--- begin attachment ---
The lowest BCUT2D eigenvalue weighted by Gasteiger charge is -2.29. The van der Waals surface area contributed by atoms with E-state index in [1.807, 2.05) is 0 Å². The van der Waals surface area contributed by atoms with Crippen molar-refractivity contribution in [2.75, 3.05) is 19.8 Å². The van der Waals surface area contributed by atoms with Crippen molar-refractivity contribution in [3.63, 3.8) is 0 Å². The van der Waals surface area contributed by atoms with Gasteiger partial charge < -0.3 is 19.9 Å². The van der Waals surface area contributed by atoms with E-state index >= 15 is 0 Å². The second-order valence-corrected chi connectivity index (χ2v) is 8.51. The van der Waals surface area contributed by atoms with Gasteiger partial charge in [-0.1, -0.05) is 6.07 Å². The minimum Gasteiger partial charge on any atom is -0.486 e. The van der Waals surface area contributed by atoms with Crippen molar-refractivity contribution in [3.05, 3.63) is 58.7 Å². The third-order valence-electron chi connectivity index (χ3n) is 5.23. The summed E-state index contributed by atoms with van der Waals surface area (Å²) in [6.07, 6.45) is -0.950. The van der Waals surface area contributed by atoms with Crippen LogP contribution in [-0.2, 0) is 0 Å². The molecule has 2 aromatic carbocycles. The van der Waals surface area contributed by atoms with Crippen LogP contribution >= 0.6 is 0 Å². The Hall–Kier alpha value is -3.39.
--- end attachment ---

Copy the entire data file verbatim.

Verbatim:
The lowest BCUT2D eigenvalue weighted by Gasteiger charge is -2.29. The van der Waals surface area contributed by atoms with E-state index in [1.807, 2.05) is 0 Å². The van der Waals surface area contributed by atoms with Crippen molar-refractivity contribution in [2.75, 3.05) is 19.8 Å². The van der Waals surface area contributed by atoms with Crippen molar-refractivity contribution in [3.63, 3.8) is 0 Å². The van der Waals surface area contributed by atoms with Gasteiger partial charge < -0.3 is 19.9 Å². The van der Waals surface area contributed by atoms with E-state index >= 15 is 0 Å². The second-order valence-corrected chi connectivity index (χ2v) is 8.51. The van der Waals surface area contributed by atoms with Gasteiger partial charge in [-0.1, -0.05) is 6.07 Å². The minimum Gasteiger partial charge on any atom is -0.486 e. The van der Waals surface area contributed by atoms with Crippen molar-refractivity contribution in [3.05, 3.63) is 58.7 Å². The third-order valence-electron chi connectivity index (χ3n) is 5.23. The summed E-state index contributed by atoms with van der Waals surface area (Å²) in [6.07, 6.45) is -0.950. The van der Waals surface area contributed by atoms with Crippen LogP contribution in [-0.2, 0) is 0 Å². The molecule has 2 aromatic carbocycles. The van der Waals surface area contributed by atoms with Crippen LogP contribution >= 0.6 is 0 Å². The Hall–Kier alpha value is -3.39.